It seems like no time ago that the DUP’s Sammy Wilson was loudly advising the British that “the blackmailing burghers from Brussels” and the “cheap political opportunists” from Dublin must be met with a “tough” response during the Brexit negotiations. “If the gloves are off it is time we went into the fray with a no surrender attitude,” he declared.
Ian Paisley jnr likewise told the then Brexit minister that what was needed was to shout “No surrender” at the EU. “Stand up to them, man,” he instructed. Thus would the steadfast men of Ulster see off the foreign enemy, and the traitors, and restore the empire to its former glory.
That was back in spring, when the party was buoyant. The prime minister had bought its 10 parliamentary votes and, in defiance of her responsibilities to the Belfast Agreement, was acting as if the DUP was the one-party government of Northern Ireland. On demand she would murmur sweet words about her dedication to “our precious, precious union”. Just like the old days, when Ulster was the “Imperial Province”.
When Edward Carson armed a militia to resist Home Rule in 1912, the leader of the British Conservative Party, Bonar Law, promised his support. He told the Ulster Volunteer Force: “Once again you hold the pass, the pass for the empire. You are a besieged city. The timid have left you; your Lundys have betrayed you; but you have closed your gates.” He was referring, of course, to the siege of Derry in 1689, when the Protestant apprentice boys shut the gates of the walled city against the Catholic forces of King James. Lundy was the pragmatic governor who, having failed to convince them they should negotiate and compromise, scarpered.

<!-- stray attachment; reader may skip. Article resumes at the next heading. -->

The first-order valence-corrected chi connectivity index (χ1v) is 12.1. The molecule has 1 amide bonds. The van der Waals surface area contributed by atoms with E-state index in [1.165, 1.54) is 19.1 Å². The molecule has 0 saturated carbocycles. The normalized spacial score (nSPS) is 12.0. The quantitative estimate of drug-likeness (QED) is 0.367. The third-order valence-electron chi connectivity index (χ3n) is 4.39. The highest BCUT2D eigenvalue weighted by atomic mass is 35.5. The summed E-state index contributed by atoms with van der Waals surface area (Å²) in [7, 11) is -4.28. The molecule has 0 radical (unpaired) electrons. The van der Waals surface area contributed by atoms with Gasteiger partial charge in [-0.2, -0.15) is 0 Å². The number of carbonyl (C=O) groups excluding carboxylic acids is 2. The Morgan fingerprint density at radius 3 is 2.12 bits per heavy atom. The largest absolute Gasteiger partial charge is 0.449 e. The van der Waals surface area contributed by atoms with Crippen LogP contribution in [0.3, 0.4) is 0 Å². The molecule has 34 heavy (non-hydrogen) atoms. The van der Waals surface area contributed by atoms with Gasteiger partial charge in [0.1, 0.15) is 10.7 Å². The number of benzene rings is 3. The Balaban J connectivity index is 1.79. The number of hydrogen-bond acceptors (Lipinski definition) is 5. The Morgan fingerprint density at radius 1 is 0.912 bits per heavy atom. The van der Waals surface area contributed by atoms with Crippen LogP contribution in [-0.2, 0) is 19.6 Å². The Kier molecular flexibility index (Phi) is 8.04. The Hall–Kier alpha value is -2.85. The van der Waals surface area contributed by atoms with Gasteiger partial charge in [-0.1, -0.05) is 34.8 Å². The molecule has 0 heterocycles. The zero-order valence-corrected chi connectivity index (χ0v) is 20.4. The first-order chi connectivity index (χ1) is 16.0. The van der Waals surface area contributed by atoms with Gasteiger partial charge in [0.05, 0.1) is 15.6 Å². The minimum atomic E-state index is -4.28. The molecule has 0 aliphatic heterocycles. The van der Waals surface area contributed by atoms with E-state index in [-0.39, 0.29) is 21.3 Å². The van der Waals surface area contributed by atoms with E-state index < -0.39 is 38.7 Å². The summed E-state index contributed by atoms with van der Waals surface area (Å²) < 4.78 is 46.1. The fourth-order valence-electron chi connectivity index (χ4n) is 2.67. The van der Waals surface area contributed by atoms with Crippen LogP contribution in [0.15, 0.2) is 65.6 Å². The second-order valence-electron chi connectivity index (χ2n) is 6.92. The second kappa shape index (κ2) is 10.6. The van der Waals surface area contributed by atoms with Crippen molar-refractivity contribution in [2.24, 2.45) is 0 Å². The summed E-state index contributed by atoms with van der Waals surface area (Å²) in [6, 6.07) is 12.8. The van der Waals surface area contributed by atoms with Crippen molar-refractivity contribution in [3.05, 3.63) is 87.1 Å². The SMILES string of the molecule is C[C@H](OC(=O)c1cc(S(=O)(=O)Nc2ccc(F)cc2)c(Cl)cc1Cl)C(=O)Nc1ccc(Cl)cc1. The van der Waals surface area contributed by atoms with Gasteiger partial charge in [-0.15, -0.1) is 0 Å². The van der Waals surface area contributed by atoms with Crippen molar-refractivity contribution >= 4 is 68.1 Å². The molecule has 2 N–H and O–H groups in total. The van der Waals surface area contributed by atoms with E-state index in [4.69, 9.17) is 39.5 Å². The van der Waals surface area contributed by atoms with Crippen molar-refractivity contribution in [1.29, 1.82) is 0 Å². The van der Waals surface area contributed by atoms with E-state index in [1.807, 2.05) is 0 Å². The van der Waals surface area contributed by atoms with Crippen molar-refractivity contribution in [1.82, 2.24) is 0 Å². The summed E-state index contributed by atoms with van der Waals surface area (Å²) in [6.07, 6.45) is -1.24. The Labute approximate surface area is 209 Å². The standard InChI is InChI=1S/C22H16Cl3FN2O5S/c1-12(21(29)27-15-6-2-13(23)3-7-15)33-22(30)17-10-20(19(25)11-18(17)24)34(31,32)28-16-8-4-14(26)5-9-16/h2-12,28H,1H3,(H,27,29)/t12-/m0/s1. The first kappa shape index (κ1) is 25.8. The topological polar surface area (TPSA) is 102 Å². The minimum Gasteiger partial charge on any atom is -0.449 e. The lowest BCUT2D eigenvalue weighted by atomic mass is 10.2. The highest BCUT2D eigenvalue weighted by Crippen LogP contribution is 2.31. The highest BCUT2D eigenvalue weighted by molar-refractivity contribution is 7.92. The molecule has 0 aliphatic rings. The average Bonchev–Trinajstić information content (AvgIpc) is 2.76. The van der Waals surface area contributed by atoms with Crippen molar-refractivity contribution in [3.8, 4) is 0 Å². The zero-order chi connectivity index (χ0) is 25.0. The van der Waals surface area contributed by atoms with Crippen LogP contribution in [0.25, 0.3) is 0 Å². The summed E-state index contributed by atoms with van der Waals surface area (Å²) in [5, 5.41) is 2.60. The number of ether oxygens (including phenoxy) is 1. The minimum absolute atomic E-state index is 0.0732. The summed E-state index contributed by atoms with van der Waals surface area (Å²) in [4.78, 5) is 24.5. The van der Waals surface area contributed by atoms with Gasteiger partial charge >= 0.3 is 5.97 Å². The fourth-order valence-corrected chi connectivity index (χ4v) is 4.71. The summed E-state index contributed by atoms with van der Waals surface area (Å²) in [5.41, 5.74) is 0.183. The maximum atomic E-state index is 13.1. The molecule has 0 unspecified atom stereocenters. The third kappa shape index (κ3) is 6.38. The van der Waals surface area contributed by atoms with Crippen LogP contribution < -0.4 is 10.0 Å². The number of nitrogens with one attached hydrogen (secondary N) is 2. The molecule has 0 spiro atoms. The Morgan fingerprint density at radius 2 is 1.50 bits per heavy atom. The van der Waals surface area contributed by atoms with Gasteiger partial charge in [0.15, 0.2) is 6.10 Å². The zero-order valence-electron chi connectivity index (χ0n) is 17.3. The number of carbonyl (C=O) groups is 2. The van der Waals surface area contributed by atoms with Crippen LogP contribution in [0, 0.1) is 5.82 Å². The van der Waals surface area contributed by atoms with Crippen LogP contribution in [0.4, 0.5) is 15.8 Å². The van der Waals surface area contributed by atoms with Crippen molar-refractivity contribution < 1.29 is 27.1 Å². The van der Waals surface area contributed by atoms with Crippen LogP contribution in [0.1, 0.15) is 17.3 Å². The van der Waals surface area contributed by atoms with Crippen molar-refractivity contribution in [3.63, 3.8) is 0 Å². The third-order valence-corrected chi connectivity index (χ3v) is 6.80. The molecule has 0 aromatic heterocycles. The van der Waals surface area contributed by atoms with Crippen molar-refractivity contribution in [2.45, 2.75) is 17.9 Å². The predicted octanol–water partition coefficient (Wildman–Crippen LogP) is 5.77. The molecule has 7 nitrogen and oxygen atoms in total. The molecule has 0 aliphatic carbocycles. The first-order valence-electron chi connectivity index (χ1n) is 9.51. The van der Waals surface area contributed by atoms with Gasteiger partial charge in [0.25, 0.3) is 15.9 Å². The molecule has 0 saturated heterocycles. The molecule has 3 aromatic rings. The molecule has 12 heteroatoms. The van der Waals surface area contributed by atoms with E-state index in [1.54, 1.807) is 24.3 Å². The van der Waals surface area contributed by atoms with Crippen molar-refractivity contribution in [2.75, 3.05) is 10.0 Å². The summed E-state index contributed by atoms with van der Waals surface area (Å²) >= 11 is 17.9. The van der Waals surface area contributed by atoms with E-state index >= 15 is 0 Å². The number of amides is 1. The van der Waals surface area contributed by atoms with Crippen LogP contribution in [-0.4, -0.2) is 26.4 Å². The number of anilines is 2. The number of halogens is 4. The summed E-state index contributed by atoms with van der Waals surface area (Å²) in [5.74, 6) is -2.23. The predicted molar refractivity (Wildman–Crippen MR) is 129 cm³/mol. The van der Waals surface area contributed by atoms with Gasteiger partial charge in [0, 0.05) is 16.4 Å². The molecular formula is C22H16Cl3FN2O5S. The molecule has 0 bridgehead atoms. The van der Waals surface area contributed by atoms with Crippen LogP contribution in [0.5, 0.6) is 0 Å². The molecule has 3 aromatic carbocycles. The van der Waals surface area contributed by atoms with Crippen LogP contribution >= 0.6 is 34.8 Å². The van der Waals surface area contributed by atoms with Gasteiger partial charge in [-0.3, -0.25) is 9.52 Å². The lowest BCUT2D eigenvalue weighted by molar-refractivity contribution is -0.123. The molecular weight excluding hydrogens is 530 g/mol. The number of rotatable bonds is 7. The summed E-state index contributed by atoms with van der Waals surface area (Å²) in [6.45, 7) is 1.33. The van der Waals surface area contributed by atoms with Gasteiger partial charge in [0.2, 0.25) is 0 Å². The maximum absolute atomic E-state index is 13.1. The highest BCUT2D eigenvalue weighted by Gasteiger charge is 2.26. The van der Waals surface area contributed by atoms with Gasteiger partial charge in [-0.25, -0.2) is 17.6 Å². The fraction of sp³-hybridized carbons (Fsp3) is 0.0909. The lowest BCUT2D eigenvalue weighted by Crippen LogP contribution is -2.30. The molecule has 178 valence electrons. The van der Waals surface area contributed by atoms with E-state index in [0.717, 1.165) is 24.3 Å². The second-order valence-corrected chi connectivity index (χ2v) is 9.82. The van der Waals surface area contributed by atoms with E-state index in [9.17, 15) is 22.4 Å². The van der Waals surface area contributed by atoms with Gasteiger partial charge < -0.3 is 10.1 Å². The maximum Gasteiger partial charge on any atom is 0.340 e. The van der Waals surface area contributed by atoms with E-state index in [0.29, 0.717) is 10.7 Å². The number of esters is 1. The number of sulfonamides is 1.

I grew up hearing indignant voices in my community protesting that unionist leaders, faced with the civil rights movement and then the IRA, were poised to “sell us down the river”.
During a political crisis in the 1990s, I remember asking the late David Ervine, leader of the Progressive Unionist Party, if he would respond to some…